Get Rent Reductions In Writing

It’s best for potential tenants to get any rent reduction correspondence down in writing. A professionally crafted letter should be sent via e-mail or delivered in person. Requests for a reduction are likely to have a higher chance of success if this negotiation occurs before the lease is signed or renewed. 

Renters should include why they feel a price reduction is justified and any photos or information that reinforces their argument. The letter should be concise, professional and honest. 

Photo credit: Torsten Dettlaff/Pexels

If a renter has a bulletproof track record of paying rent on time or early, mentioning it in the request could seal the deal. Landlords want good, reliable tenants. If they find candidates they know will treat the property with respect and are easy to work with, they may settle for a lower rent rate to avoid the headache of a problematic, full-price tenant. 

Use Negotiation Tactics To Get a Rent Reduction

Tenants might sweeten their chances of winning a lower monthly fee by following in the footsteps of the most skilled negotiators. One tactic is to leave the request open-ended. Present the reason why a reduction in rent is justified, and follow up with a question like “What can you do about this for me?” 

This puts the ball into each landlord’s court, allowing them to present a solution that they are much more likely to feel good about without souring the relationship. If they don’t want to offer a rent reduction, they may be inclined to strike a deal in a different way. Perhaps they’ll offer to cover the cost of utilities, parking or even forgo a pet rental fee. The end result could be a better overall living situation and a tenant-landlord relationship that translates to fewer expenses in the long run.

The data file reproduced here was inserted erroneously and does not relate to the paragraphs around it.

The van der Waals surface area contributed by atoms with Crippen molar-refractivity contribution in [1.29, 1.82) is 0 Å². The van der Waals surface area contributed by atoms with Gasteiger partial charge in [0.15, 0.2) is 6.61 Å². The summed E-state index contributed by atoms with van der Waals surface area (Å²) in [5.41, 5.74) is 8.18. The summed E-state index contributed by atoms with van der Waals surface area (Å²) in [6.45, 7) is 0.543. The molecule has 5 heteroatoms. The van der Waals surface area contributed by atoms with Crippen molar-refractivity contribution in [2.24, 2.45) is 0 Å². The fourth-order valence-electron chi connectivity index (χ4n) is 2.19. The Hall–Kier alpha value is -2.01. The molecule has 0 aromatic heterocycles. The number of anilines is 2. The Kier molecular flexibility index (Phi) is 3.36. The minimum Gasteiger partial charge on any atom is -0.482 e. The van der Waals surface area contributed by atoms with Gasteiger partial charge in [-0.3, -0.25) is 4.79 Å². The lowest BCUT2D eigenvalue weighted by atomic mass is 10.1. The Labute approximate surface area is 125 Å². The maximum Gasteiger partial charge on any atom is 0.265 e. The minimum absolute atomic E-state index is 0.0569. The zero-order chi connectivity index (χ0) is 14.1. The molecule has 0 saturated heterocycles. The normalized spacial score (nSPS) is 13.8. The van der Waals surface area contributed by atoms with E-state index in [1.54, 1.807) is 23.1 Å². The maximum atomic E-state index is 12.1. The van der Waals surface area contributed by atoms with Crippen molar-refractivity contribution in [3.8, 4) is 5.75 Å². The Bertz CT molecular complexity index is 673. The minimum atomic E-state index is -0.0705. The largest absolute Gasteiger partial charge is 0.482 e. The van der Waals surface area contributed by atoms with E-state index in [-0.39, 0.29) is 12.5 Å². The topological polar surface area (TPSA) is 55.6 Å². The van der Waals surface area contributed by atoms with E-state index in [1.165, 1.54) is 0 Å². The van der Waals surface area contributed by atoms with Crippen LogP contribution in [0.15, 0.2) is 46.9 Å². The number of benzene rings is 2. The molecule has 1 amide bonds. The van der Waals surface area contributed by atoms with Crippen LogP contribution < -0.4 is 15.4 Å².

A potential renter could also ask for lower rent in a mutually beneficial proposition for the landlord. If a renter with a high credit score and great references agrees to sign a longer lease, that could save the landlord hours of unnecessary work finding a new tenant. This kind of agreement could be especially helpful if a tenant’s lease ends just before the holidays or in the colder months when people are less inclined to move. If a tenant’s agreement extends until the spring, the landlord doesn’t have to risk a unit sitting empty through the holidays. 

Asking for a Rent Reduction Comes With Risks

While the price of rent continues to climb almost everywhere, the rental vacancy rate in America hasn’t been this low since 1984, according to the U.S. Census Bureau. To put that into perspective, just 10 years ago, there were twice as many available rentals on the market for potential tenants to consider as there are today. Contractors continue to struggle to keep up with the demand for new apartment buildings and affordable housing. 

Meanwhile, Texas and Florida are in the hot zones for major rent increases, as mentioned above. It’s a landlord’s market. If tenants plan to ask for a reduction, they need a backup plan. Should the deal go sour, it could be very difficult to find alternative housing in a pinch, and they might find themselves in limbo. The associated costs that come with a last-minute move could add up to much more than the amount of rent they might be able to save from a lower monthly payment.

In these unprecedented times, tenants need to be sure the grass is really greener before they risk losing the chance to have a lawn at all.